Level 2: The second level of blackouts will see houses going without power around six times a week – the rota tries to keep the blackouts close together
Level 3: If energy supplies in the UK dwindle during the winter the number of blackouts could increase significantly
The ESEC aims to provide an equal distribution of electricity to customers ‘as far as reasonably practicable’ in the case of shortages.
The document states there are three methods that would be implemented to reduce energy consumption.
How to find out exactly when you would be hit by a blackout
First you need to find which ‘load block’ you live in.
This should appear on your energy bills as a letter in a square box.
Although not every energy company provides this information on bills.
It will be between A and U, letters F, I and O are not used.
You can find your load block letter on the blackout chart.
The chart will show which days three-hour blackouts will occur for you and exactly what times.
The first is direct appeals to the public and industry to reduce their electricity demand.
The second is placing restrictions on industrial electricity consumption – for example requiring companies to reduce consumption by a certain percentage.
The final option is ‘rota disconnections’, or rolling blackouts for households.
Energy in the UK is provided by a number of suppliers that divide their distribution networks into 18 ‘load blocks’ – which work in a similar way to postcodes.
Each of these load blocks is assigned a letter between A and U, though the letters F, I and O are not used.
You can find which block you live in by looking for a letter, often boxed, on your energy bills.
But not every energy provider prints load blocks on bills – if this is the case for you, you can try calling them directly to find out.
Knowing your load block letter will allow you to find out when blackouts would affect you.
It is based on where you live and how your electricity is supplied – potentially meaning properties close to yours would not experience a blackout at the same time as you.
The areas are spread across the country, so customers with the same load block letter across the UK would be affected at the same time.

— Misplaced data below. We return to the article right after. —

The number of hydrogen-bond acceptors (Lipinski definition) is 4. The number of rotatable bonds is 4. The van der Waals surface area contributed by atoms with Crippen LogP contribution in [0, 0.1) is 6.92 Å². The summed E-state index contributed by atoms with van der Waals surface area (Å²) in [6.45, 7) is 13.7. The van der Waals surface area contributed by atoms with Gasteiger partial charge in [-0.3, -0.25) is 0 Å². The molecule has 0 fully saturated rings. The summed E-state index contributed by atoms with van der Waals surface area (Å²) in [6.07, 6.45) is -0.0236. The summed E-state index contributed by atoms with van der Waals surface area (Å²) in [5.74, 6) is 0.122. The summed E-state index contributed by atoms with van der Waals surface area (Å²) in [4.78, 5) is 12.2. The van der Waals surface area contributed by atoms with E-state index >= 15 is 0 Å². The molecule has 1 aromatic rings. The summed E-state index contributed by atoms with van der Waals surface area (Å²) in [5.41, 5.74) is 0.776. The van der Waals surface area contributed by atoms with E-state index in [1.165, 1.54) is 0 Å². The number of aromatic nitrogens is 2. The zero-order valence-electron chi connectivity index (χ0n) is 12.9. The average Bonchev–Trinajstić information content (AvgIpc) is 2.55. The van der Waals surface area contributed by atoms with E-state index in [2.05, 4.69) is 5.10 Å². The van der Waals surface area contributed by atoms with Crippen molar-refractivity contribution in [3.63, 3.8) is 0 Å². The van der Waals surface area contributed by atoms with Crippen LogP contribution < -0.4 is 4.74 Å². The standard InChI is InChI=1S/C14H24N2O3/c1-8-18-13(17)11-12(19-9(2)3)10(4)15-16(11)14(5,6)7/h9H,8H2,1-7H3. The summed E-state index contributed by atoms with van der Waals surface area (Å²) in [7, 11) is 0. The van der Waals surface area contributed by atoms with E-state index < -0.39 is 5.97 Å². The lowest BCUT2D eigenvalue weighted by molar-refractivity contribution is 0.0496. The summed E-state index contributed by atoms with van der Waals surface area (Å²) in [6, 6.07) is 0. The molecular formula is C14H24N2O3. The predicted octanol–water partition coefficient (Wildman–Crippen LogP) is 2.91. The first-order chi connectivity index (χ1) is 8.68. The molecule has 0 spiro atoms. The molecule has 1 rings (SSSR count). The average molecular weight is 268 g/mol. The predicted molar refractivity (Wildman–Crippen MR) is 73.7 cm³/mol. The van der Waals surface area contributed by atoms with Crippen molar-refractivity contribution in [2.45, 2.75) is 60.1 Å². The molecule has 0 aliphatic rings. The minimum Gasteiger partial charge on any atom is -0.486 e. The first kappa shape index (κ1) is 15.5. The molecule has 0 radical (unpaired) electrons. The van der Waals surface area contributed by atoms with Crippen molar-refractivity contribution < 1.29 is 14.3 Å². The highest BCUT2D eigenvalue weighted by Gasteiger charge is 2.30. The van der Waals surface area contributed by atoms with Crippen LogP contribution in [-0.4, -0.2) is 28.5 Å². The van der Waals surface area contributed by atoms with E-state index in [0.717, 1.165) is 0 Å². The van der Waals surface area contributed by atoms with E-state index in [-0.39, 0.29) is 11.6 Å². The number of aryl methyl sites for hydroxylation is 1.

Each day of the week is split into eight three-hour slots, with the first slot of the day starting at 12.30am.
The rota is designed to let businesses operate as normally as possible for three days in succession.
This means that power cuts are concentrated between Monday and Wednesday or Thursday and Saturday, with Sunday being shared between all blocks.
The first level of rolling blackouts would hit houses three times a week, four for some load blocks. The distribution is spread so that most cuts are at the start or the end of the week.
The rota still tries to keep blackouts close together but the number doubles from the previous level, with houses going without power around six times a week.
The third level increases the number of three-hour powers cuts by three again – meaning households will experience 27 hours a week without any electricity.
And here’s what could happen if the power situation gets worse….
Below are more ESEC graphs showing how energy suppliers would have to respond to increasing levels of shortages.
There are 18 levels of ‘rota disconnections’ which each gradually increase the frequency of power cuts – level 9 is the first where houses will spend more time without power than with it.
The final graph depicts the extremely unlikely worst-case scenario of a ‘total shutdown’ where there is no energy supply at all.
Level 18: The worst-case scenario would be total shutdown in energy production in the UK – leaving all houses completely without power
The document specifies that there are ‘protected sites’ which would not be affected by rolling blackouts.
Hospitals, food manufacturers, oil refineries, some ports, financial services, essential water and sewerage installations, major airports and digital and telecommunication services would not be affected.
The document says: ‘All protected sites are expected to, as far as is reasonably practicable, reduce load broadly in line with the level of disconnections applied to non-protected sites.’
But if energy supply becomes extremely sparse, protected sites may be ordered to reduce their consumption to the minimum load necessary for the avoidance of damage.
In the event of electricity supplies being insufficient to meet the needs of all the protected sites, network operators may need to ‘exercise discretion’ in allocating available electricity supplies.